Why fluid dynamics matters to football

Ahead of the Euro 2021 semi-final, we take a look back at football controversy back in 2010…

“The football is horrible,” said Julio Cesar, the Brazil goalkeeper. “It is like one of those you buy in the supermarket.” Fluid dynamics and football may seem to have little in common but in the 2010 World Cup goalkeepers from around the world united to criticise the flight of the Jabulani football. David James, playing for England said: “The ball is dreadful, It’s horrible.”

The goalkeepers were up in arms over the unpredictable flight of the new ball introduced by Adidas for that world cup. Rather than following a predictable path like previous balls, the Jabulani was liable to dip and swerve erratically, making it a nightmare for goalkeepers to stop and for outfield players to pass accurately.

This unpredictable flight was due to the new design of the Jabulani. Designed with extensive aerodynamic testing, the ball was a further step forward from the 2006 world cup ball, which instead of having the traditional 32 hexagonal panels was made from only 14 curved panels, in order to smooth the surface and reduce drag. The Jabulani ball pushed this further, having only 8 spherically moulded panels, the smoothest football ever, and was designed in collaboration with Loughborough University.

However, the designers had been caught out by the tricky nature of aerodynamics. While the new ball had reduced drag, at the same time it had become susceptible to the “knuckling effect” at key moments. This effect, seen in other sports such as baseball, occurs when the ball is not spinning, and the seams interact with the airflow to produce different flow on each side of the ball. This results in a force to one side or the other, leading the ball to move around unpredictably.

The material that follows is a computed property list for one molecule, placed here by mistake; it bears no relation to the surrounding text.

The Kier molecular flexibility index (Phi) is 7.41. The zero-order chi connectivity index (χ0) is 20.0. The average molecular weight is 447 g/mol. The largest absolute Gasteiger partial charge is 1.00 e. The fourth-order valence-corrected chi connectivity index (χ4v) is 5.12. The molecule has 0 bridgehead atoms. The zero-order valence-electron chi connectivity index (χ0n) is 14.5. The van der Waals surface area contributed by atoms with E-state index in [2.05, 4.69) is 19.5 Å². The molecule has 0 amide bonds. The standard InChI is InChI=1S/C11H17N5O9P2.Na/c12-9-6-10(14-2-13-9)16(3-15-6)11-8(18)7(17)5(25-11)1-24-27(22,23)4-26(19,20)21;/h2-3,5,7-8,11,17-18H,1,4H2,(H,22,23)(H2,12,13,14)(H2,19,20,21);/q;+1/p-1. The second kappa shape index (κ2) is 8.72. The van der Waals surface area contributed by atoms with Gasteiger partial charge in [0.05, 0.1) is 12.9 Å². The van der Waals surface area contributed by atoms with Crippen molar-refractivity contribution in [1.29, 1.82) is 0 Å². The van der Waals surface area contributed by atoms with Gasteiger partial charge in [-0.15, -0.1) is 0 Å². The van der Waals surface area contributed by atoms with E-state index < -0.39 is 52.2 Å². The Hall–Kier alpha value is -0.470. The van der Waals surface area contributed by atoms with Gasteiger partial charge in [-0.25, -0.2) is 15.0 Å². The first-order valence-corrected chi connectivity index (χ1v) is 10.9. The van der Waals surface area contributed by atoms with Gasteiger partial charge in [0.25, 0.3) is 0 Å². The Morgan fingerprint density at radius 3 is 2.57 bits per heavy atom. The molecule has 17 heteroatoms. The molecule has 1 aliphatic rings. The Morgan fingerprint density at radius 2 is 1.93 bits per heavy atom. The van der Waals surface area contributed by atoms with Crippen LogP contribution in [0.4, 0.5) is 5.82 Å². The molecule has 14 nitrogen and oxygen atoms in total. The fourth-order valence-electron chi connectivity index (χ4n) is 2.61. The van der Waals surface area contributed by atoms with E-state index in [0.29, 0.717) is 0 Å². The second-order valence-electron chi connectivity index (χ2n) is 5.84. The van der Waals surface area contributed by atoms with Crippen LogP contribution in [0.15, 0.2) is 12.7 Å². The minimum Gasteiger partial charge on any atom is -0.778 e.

While previous ball designs experienced this knuckling effect around 30 miles per hour, the new Jabulani ball tended to knuckle around 45-50 miles per hour: about the speed of a world cup free kick. This led to an increase in errors from both goalkeeper and striker, as neither could predict whether the ball would dip left or right, up or down.

The outrage and criticism led Adidas to make the next ball they designed, the Bracuza, rougher by adding dimples to the surface. These work by encouraging the flow near the surface of the ball to become turbulent at a lower speed, meaning the ball no longer swerved unpredictably from a free-kick or a long pass.

Since this change, the players have been much happier and it seems like Adidas have managed to get a handle on the aerodynamics of a football. However, the controversy caused by the Jabulani ball in 2010 serves as a reminder that the complex, chaotic nature of fluid dynamics can cause headaches even in unlikely areas.

Written by CDT student Daniel Richards.